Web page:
HR MADE SIMPLE

Candidate selection – who should participate in the selection process?

You have the best situation. You planned a great recruitment strategy and now you have all these fantastic candidates. How will you decide who is the best fit?!

I’ve written some blogs about candidate selection more related to making selection decisions on objective criteria like experience and education; and a separate blog on making selection decisions on subjective criteria like cultural fit and attitude. This blog will help you consider another factor – including your team on the interview and selection process.

You may want to get someone else’s perspective as part of your candidate selection process. Having multiple people participate as interviewers can be valuable during the selection process. You can hear a different perspective and get insight on examples given by candidates. But you need to plan ahead!

Picture this – You’re invited to interview with your dream company. You receive your agenda ahead of the interview and it looks like you’ll meet five different people at the company. Wow! Five people at this company are going to meet me! Awesome! You get to your first interview and the person asks you a number of really great questions. You are pumped because you nailed the answers to every single question. Then you get to the second interview. This person asks you the same questions. But that’s okay because you just nailed the answers in the first interview. Good thing! Then you get to the third interview. And that person asks almost the exact same questions. Hey, wait a minute … Don’t these people want to know more about me? I have a great story to tell but there are more chapters to my book than just this one set of examples.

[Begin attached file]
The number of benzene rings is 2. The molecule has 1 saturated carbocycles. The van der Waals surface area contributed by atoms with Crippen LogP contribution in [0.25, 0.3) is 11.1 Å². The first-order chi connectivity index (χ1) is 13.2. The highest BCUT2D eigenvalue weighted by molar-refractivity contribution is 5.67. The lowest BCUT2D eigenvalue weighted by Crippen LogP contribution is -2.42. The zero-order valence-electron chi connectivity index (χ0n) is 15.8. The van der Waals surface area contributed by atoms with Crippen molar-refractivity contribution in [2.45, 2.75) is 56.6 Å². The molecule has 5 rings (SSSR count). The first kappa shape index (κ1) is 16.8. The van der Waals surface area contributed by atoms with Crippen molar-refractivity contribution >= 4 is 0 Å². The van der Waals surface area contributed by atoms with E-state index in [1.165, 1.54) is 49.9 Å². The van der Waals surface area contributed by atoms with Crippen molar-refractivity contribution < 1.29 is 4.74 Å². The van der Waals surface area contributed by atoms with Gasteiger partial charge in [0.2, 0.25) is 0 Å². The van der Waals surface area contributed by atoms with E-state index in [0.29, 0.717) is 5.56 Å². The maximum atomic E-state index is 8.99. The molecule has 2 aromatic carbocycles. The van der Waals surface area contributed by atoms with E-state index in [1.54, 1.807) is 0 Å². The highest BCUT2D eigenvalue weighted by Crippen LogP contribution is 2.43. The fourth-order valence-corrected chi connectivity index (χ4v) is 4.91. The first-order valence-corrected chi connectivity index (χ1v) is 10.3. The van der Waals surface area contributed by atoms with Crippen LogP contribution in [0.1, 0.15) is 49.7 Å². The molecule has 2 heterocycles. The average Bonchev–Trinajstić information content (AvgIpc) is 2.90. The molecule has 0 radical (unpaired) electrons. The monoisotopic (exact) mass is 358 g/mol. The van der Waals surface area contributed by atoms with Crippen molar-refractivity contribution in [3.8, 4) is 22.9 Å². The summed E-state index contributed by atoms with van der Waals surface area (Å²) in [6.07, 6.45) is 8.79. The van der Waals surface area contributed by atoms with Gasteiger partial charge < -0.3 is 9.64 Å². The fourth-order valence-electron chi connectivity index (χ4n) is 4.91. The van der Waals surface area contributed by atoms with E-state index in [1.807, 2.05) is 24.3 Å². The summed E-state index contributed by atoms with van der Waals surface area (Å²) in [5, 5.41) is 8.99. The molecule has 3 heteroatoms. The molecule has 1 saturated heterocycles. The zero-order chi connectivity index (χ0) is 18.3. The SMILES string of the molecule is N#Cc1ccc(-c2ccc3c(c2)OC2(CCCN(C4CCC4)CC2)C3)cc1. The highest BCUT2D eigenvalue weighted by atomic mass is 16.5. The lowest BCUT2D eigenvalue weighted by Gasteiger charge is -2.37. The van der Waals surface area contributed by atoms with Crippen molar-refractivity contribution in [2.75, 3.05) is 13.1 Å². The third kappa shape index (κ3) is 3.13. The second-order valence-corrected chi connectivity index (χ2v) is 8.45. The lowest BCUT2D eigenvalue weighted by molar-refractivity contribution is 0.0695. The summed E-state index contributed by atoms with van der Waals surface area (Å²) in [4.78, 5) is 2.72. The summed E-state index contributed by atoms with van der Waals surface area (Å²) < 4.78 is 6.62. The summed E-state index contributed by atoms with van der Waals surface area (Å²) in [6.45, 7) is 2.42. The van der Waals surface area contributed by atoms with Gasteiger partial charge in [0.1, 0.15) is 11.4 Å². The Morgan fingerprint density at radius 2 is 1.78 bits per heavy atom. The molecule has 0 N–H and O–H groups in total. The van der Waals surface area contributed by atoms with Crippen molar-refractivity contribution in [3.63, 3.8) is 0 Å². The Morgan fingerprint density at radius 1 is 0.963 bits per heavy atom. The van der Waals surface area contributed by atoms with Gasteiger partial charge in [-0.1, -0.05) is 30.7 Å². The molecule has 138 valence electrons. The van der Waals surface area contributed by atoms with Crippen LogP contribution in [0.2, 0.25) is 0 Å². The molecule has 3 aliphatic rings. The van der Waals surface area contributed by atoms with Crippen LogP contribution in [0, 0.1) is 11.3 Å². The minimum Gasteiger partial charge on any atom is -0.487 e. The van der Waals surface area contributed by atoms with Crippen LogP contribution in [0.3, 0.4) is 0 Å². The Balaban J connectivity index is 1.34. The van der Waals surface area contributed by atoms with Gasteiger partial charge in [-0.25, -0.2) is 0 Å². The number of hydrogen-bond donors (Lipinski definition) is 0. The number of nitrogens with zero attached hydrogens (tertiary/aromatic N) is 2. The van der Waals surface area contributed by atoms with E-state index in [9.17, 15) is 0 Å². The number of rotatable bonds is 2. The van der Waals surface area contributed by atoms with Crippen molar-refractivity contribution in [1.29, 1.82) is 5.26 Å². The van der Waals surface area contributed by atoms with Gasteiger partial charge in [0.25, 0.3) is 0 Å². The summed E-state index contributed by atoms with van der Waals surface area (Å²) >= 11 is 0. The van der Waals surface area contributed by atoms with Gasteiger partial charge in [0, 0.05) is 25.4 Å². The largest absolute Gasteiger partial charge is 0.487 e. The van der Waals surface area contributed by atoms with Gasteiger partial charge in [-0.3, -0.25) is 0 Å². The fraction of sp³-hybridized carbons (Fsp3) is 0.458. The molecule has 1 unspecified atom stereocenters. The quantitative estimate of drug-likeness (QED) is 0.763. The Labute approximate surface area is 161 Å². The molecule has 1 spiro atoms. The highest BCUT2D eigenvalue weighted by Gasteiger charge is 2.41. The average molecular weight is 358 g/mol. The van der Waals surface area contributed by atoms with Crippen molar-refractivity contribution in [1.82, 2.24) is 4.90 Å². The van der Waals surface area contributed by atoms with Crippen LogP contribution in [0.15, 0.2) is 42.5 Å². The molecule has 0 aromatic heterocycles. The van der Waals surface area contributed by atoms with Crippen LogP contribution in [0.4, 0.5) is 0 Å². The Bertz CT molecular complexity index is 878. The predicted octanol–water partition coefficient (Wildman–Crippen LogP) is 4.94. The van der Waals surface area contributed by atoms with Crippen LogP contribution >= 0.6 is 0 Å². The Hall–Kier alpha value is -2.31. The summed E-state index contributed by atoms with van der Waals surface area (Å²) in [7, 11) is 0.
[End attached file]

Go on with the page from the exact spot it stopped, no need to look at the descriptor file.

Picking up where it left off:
See what I mean?

Preparing for the interview ahead of time is critical, particularly if you have multiple interviewers. I have found that the best method is to assign certain questions or topic areas to the interview team members. Because each person focuses on a different area of the candidates’ backgrounds, you will walk away from the interview with a more well-rounded picture of a candidates. You have to have trust in your interviewing partners that each person will thoroughly investigate his/her assigned topic area, take notes, and bring the information back to the team for a wrap up discussion.

Helpful tips to this method include

  • Assign the same topics to the same interviewing team member for each candidate. This way the interviewer has familiarity with the questions and the ability to more objectively evaluate the responses from the candidates.
  • Assign interview topics based on the interviewing team member’s relationship to the role that’s being recruited. So for example, if you’re hiring a Certified Project Manager consider having the Controller of your company target the candidates’ experience managing a project to budget and similar questions.
  • Panel interview set up is explored in another blog. Check it out!
  • Conduct an interview wrap up session after all of the candidates have been interviewed. I recommend going candidate-by-candidate allowing each interview team member to present pro’s and con’s about the person’s background, experience, and skills.

Ultimately you are the decision maker about who joins your team. It’s not the decision of the interviewing team. But hearing their thoughts and opinions can help you determine the best fit for your organization!